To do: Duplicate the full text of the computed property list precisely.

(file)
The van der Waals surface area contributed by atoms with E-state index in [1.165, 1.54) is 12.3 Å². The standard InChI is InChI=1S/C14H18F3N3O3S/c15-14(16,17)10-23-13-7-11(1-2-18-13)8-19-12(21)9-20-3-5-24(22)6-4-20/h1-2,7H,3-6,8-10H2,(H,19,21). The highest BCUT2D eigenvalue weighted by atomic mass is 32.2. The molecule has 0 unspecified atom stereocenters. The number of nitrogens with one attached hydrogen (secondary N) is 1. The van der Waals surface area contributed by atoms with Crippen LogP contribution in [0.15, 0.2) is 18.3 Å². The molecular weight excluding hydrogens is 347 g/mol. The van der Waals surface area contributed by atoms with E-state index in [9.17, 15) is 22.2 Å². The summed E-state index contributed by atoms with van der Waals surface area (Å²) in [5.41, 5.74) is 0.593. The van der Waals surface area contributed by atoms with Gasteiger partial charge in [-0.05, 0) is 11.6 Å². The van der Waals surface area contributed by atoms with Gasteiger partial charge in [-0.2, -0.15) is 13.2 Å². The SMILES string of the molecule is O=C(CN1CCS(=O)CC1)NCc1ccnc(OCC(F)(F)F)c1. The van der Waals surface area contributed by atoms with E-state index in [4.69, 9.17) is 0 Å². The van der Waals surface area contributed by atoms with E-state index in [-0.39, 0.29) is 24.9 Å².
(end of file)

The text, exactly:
The van der Waals surface area contributed by atoms with E-state index in [1.165, 1.54) is 12.3 Å². The standard InChI is InChI=1S/C14H18F3N3O3S/c15-14(16,17)10-23-13-7-11(1-2-18-13)8-19-12(21)9-20-3-5-24(22)6-4-20/h1-2,7H,3-6,8-10H2,(H,19,21). The highest BCUT2D eigenvalue weighted by atomic mass is 32.2. The molecule has 0 unspecified atom stereocenters. The number of nitrogens with one attached hydrogen (secondary N) is 1. The van der Waals surface area contributed by atoms with Crippen LogP contribution in [0.15, 0.2) is 18.3 Å². The molecular weight excluding hydrogens is 347 g/mol. The van der Waals surface area contributed by atoms with E-state index in [9.17, 15) is 22.2 Å². The summed E-state index contributed by atoms with van der Waals surface area (Å²) in [5.41, 5.74) is 0.593. The van der Waals surface area contributed by atoms with Gasteiger partial charge in [-0.05, 0) is 11.6 Å². The van der Waals surface area contributed by atoms with Gasteiger partial charge in [-0.2, -0.15) is 13.2 Å². The SMILES string of the molecule is O=C(CN1CCS(=O)CC1)NCc1ccnc(OCC(F)(F)F)c1. The van der Waals surface area contributed by atoms with E-state index in [4.69, 9.17) is 0 Å². The van der Waals surface area contributed by atoms with E-state index in [-0.39, 0.29) is 24.9 Å².